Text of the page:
One Fish, Two Fish, Orange Fish, Blue Fish...

Mets have bait on the hook. Let's see if they get any bites...

The wheels have already begun turning with regards to the New York Mets’ search for a true president of baseball operations (again) this offseason. Offseason. Ha. What offseason?

After being spurned on multiple fronts in their attempts to secure a number-two to team president Sandy Alderson last winter, the Mets, as expected, immediately turned their attention to arguably the most recognizable name on the open market in former Red Sox and Cubs executive Theo Epstein.

According to multiple reports on Wednesday, Mets owner Steve Cohen and Epstein had a brief conversation on the opening but both came to the quick realization that this might not be the best situation. That could be a blessing.

As accomplished as Epstein is (ending two lifetime-long championship droughts in two watershed baseball markets is nothing to scoff at), he has overseen the exact type of toxic culture the Mets have justly come under fire for turning a blind eye to in recent months. Not the best look.

With a distinct overlap in that situation existing in the form of Jared Porter — a longtime Epstein disciple and New York’s brief general manager, fired in January following reports of sexual harassment toward a journalist covering the Cubs surfaced (via ESPN) — it’s plausible that the ceremonial small-talk that Cohen and Epstein engaged in shouldn’t have even happened.


There’s a mixed consensus on the level of interest Oakland A’s executive Billy Beane has in taking a job that will likely be offered to him next if it hasn’t already. Mike Mayer of Metsmerized reported on Wednesday that Beane (the Mets’ first-overall pick in the 1980 MLB draft) coming back to Flushing was “unlikely”.

Beane himself shot down the idea as well as any rumors of contact with New York while speaking with reporters earlier this week (via Shayna Rubin, Mercury News).

“Normally the process is they would call the owner which has happened in the past,” Beane said, noting that had not occurred, to his knowledge. “But to worry about this is to lend credibility to it. It’s all just press reports.”

“Been around long enough,” he added. “I’ll take it as a compliment that this has been the case with a lot of our staff.”

Such is the way of the [baseball] world. Make a change in the front office, ask for permission to speak to a well-regarded team executive with hopes of hiring that person, maybe you get it, maybe you get shot down.

As they embark on their next of, oh gosh, I don’t know, a dozen or so high-leverage hires in the last few seasons, the Mets know this process all too well.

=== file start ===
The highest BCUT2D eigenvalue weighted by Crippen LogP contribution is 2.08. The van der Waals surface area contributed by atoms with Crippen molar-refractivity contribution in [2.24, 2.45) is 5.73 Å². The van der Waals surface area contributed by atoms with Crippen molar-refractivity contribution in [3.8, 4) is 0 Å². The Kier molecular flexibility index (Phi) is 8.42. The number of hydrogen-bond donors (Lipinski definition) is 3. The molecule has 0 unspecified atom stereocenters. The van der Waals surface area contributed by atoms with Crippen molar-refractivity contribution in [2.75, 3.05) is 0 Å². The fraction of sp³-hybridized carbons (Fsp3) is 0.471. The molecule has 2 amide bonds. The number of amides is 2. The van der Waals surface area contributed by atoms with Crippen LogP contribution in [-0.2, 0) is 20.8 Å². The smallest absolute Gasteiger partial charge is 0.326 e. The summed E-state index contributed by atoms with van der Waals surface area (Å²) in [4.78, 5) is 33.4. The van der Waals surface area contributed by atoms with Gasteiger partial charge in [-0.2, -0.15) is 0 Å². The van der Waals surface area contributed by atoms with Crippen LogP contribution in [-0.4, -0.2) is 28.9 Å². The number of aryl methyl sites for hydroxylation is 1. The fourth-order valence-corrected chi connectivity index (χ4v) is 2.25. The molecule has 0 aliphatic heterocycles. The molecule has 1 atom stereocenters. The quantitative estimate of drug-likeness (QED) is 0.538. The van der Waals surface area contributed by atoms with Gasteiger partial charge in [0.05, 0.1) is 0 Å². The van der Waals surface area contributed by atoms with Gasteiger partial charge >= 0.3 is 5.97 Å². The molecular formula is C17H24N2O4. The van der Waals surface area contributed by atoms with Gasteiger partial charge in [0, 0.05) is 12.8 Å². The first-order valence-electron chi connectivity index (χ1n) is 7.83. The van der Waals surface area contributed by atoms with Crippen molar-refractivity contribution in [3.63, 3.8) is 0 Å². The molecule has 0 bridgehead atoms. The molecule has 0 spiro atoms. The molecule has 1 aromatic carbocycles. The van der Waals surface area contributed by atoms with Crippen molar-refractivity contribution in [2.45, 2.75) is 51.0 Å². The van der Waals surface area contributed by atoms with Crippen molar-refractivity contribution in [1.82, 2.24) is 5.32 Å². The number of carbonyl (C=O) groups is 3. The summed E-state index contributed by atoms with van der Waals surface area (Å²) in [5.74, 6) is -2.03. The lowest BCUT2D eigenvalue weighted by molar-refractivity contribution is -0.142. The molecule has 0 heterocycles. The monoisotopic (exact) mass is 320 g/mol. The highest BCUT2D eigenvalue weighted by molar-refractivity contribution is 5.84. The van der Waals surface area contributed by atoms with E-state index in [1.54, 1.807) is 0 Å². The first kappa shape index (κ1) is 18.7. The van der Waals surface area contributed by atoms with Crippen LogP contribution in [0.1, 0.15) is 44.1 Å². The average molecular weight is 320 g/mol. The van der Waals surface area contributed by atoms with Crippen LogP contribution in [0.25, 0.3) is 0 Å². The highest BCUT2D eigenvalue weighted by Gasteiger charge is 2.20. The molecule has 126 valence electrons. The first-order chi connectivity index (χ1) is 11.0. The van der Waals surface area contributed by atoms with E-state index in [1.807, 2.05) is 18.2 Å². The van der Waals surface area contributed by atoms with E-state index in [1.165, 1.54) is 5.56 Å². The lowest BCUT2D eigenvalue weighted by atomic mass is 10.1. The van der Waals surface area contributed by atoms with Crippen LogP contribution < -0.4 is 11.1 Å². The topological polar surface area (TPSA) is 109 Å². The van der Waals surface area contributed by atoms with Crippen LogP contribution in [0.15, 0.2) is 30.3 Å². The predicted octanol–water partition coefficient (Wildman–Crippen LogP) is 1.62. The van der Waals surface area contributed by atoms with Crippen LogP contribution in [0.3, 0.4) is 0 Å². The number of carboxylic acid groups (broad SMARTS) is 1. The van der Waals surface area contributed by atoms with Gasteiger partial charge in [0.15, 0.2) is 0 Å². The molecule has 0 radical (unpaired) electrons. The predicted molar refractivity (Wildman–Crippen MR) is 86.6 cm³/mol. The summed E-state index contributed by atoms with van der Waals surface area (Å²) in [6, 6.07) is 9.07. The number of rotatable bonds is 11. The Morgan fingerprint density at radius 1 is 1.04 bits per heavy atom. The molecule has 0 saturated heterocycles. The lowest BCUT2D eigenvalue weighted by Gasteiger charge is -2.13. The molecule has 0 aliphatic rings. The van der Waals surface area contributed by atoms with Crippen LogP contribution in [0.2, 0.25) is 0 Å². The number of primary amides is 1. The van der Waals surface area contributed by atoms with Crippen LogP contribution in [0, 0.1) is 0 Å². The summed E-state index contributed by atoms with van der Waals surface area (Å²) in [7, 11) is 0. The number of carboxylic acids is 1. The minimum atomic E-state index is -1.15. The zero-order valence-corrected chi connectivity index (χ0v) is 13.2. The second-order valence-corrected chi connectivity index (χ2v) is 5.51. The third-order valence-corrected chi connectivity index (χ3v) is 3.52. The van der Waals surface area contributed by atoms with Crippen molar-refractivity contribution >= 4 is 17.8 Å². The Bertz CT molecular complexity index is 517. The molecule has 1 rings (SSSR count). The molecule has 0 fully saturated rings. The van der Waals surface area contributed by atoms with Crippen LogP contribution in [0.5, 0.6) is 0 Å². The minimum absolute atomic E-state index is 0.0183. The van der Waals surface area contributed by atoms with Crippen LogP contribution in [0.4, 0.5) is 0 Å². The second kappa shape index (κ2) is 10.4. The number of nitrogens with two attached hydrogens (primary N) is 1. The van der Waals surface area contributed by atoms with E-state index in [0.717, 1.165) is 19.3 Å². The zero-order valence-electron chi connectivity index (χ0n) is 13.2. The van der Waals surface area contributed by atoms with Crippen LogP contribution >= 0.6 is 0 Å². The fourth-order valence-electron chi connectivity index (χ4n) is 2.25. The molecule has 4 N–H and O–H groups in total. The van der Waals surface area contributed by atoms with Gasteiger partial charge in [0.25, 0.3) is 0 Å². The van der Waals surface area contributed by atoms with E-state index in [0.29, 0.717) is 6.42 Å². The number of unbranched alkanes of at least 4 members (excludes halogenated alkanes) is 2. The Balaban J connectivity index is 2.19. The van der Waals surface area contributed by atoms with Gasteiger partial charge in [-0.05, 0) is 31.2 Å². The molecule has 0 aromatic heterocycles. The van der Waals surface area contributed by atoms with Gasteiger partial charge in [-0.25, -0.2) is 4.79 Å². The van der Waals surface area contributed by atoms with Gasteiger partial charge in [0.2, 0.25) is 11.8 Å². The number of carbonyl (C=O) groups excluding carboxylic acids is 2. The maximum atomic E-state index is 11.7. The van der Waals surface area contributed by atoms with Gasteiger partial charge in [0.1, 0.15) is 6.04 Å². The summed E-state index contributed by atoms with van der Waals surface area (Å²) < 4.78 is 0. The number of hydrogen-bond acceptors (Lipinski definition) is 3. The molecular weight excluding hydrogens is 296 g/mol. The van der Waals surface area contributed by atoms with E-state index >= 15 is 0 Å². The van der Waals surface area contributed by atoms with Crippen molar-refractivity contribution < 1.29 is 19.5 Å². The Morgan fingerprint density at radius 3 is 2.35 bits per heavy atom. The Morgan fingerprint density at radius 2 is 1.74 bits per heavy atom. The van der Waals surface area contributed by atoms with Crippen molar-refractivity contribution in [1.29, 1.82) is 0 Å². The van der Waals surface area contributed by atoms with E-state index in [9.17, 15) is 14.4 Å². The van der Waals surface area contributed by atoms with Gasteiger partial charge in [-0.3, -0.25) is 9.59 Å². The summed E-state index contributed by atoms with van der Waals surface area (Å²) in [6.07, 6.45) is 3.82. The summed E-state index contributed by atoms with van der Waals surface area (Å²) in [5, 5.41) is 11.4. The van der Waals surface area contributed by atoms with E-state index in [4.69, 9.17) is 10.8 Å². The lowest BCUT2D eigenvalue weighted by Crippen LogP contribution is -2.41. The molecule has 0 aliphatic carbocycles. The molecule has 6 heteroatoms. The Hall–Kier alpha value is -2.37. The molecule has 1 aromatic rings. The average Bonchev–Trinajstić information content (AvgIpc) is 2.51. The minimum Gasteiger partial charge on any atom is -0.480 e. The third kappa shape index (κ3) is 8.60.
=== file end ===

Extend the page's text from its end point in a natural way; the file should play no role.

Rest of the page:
Marcus Stroman Speaks with The Apple

Historically, teams will grant their non-top-of-the-chain employees permission to seek advanced levels of employment with other clubs when requested.

In rare cases — more often as of late, as New York can surely attest to — organizations will deny those requests, and instead promote and/or increase the salary of their employee to keep them on board. Again, par for the course.

You can probably imagine a similar course of events playing out in a “regular life” situation without too much effort. Maybe you’ve even seen it happen before. I know I have.

The Milwaukee Brewers denied the Mets permission to speak with their president of baseball operations, David Stearns (Manhattan native and former Mets intern out of Harvard), last winter. The expectation is that both the request and the result will transpire in similar fashions this offseason. We shall see.

So where do the Mets go from there? Good question. We can throw names around but it would be purely speculative at this point.

OK, so what do we know? Well, Steve Cohen & Co. can go angling for a big fish, a little fish, or a goldfish.

The bait at the end of that hook is a significant payroll, a sturdy-ish core with plenty of room for tinkering and improvements, and the opportunity to win a World Series in New York City.

At the end of the day, all we ask for in a hire are qualifications. And maybe don’t be scared to break the mold.

Raquel Ferreira, currently executive vice president and assistant general manager for the Boston Red Sox, has been in MLB front offices since 2002 (hired by Boston in 1999 as an administrative assistant and worked her way up to the penthouse, in fact).

Ferreira has paid her dues and then some. She’s been an instrumental cog in four World Series championship runs. She’s also under contract with the Sox. Still, it can’t hurt to ask.

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